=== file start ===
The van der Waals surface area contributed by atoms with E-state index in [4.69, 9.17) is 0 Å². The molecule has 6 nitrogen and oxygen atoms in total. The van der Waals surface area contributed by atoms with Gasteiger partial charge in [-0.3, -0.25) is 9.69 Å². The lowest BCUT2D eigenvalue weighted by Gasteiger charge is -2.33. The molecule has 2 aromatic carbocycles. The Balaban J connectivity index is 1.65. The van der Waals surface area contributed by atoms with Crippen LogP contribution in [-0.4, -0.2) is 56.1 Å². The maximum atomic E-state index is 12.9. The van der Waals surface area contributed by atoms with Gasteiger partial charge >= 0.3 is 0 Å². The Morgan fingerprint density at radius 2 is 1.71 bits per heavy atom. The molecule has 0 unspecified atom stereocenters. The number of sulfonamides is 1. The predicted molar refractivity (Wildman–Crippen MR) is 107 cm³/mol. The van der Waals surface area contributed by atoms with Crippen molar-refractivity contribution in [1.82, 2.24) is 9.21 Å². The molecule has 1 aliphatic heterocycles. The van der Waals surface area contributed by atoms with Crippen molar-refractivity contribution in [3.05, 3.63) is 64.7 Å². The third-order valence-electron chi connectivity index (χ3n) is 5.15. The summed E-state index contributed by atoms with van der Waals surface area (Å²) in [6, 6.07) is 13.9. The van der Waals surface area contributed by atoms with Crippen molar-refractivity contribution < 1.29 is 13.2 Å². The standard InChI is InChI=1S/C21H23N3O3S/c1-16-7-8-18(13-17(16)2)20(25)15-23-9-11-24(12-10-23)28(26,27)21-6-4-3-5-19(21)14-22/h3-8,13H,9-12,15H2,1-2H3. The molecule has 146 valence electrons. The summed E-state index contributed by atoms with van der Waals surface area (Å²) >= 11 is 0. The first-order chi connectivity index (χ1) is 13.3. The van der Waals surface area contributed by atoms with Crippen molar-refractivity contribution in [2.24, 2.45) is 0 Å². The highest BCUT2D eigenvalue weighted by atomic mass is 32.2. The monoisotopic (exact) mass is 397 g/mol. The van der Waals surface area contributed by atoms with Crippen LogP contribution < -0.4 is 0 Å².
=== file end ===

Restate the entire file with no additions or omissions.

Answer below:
The van der Waals surface area contributed by atoms with E-state index in [4.69, 9.17) is 0 Å². The molecule has 6 nitrogen and oxygen atoms in total. The van der Waals surface area contributed by atoms with Gasteiger partial charge in [-0.3, -0.25) is 9.69 Å². The lowest BCUT2D eigenvalue weighted by Gasteiger charge is -2.33. The molecule has 2 aromatic carbocycles. The Balaban J connectivity index is 1.65. The van der Waals surface area contributed by atoms with Crippen LogP contribution in [-0.4, -0.2) is 56.1 Å². The maximum atomic E-state index is 12.9. The van der Waals surface area contributed by atoms with Gasteiger partial charge >= 0.3 is 0 Å². The Morgan fingerprint density at radius 2 is 1.71 bits per heavy atom. The molecule has 0 unspecified atom stereocenters. The number of sulfonamides is 1. The predicted molar refractivity (Wildman–Crippen MR) is 107 cm³/mol. The van der Waals surface area contributed by atoms with Crippen molar-refractivity contribution in [1.82, 2.24) is 9.21 Å². The molecule has 1 aliphatic heterocycles. The van der Waals surface area contributed by atoms with Crippen molar-refractivity contribution in [3.05, 3.63) is 64.7 Å². The third-order valence-electron chi connectivity index (χ3n) is 5.15. The summed E-state index contributed by atoms with van der Waals surface area (Å²) in [6, 6.07) is 13.9. The van der Waals surface area contributed by atoms with Crippen molar-refractivity contribution < 1.29 is 13.2 Å². The standard InChI is InChI=1S/C21H23N3O3S/c1-16-7-8-18(13-17(16)2)20(25)15-23-9-11-24(12-10-23)28(26,27)21-6-4-3-5-19(21)14-22/h3-8,13H,9-12,15H2,1-2H3. The molecule has 146 valence electrons. The summed E-state index contributed by atoms with van der Waals surface area (Å²) >= 11 is 0. The first-order chi connectivity index (χ1) is 13.3. The van der Waals surface area contributed by atoms with Crippen molar-refractivity contribution in [2.24, 2.45) is 0 Å². The highest BCUT2D eigenvalue weighted by atomic mass is 32.2. The monoisotopic (exact) mass is 397 g/mol. The van der Waals surface area contributed by atoms with Crippen LogP contribution < -0.4 is 0 Å².